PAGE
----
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Beta testing is always a critical time in a game's development. Some developers choose a closed beta, with fewer testers, while others go for a large scale open beta. Handyman Studios took the middle of the road, and opened beta to Kickstarter pledgers. Wonder why?
Posted by LadyAijou on Aug 24th, 2012
Going into Kickstarter, Edge of Space had come a long way. There was a solid alpha version of the game, and plenty to show off to persuade the masses to stand behind the game. After the funding rolled in, it was time to head into beta, and start beating the bugs out of the game. Many were surprised to download the 1st incarnation, Beta 1, and find out that the game had been entirely stripped back to the most basic features. Testers could move a character around, shoot one weapon, and dig. A placeholder background, and the bare dirt biome were all they could see of the game's graphics and art style. It wasn't long before the confused gamers came back and started question why that was. Most had figured they would be looking at the same alpha version they had been looking at for 90+ hours on livestream, a version that supported bosses, enemy spawning, the elaborate power grid system, and more. They didn't realize that in order to find the bugs in the core systems of the game, you have to go back to that core.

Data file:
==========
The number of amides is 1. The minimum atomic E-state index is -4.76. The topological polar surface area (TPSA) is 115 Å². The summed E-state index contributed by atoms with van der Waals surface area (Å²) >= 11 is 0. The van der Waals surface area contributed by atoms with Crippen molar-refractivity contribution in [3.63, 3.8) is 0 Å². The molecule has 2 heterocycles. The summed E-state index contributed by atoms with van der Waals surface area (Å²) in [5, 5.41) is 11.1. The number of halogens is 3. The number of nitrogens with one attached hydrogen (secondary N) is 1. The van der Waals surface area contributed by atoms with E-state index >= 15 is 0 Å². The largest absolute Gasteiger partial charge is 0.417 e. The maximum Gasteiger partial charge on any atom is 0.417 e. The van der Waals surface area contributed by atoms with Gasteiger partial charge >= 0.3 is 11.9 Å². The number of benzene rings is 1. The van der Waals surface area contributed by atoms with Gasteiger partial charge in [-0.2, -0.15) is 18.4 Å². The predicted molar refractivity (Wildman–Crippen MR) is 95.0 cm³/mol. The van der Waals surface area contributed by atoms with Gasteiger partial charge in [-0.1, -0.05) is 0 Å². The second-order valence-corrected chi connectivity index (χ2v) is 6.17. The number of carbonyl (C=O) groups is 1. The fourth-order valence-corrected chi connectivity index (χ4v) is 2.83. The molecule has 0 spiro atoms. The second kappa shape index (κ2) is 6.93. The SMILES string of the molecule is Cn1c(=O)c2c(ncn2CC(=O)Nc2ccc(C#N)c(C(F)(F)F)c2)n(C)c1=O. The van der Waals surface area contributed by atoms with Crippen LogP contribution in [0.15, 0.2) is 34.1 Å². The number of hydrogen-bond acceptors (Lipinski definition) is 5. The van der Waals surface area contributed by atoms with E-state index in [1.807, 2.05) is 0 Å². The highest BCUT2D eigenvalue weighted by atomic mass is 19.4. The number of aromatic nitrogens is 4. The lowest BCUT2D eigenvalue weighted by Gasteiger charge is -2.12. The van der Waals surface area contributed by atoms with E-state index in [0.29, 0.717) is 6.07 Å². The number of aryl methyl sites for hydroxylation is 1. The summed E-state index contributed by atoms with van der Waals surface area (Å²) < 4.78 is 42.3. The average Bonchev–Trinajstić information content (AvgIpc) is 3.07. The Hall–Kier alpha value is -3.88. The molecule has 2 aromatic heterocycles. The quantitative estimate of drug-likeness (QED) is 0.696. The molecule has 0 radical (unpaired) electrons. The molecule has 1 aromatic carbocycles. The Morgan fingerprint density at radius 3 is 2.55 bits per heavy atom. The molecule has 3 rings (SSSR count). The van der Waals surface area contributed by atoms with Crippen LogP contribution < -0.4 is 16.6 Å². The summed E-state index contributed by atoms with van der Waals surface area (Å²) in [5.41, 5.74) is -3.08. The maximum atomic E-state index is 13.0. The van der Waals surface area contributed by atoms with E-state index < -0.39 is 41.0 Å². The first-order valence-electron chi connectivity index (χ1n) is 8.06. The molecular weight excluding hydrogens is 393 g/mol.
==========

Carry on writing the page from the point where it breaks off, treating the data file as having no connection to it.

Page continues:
The decision to test the game the way we did was something that we put a great deal of thought into. Sure, we could have released the more feature-packed alpha as our beta, but doing so would have considerably increased the difficulty of locating bugs, and stamping them out systematically. It would have meant having to peel back layers and layers of code, trying to isolate where something had gone wrong. By layering features back in a couple at a time, we could easily identify the problems, and it has proven to be both effective and efficient. Our dynamic duo of code, Jake and Paul, have been able to handle all the bug reports flying at them from the numerous users in beta. Even with just the two of them, the content has been pouring back in at a phenomenal pace, and the game is building back to be better than ever before. Our most recent patch put in natural creature spawning, the basics of the character customization, 11 sets of armor to play with, and even health and death. The last few months have been an amazing journey, working side by side with our fans in the community to make the game the best it can be. The patience and support as we have plowed through setbacks and pushed forward to prepare for pre-order sales has been truly wonderful. We are thrilled with the way beta has gone, and look forward to engaging new fans in the completion of the process going forward.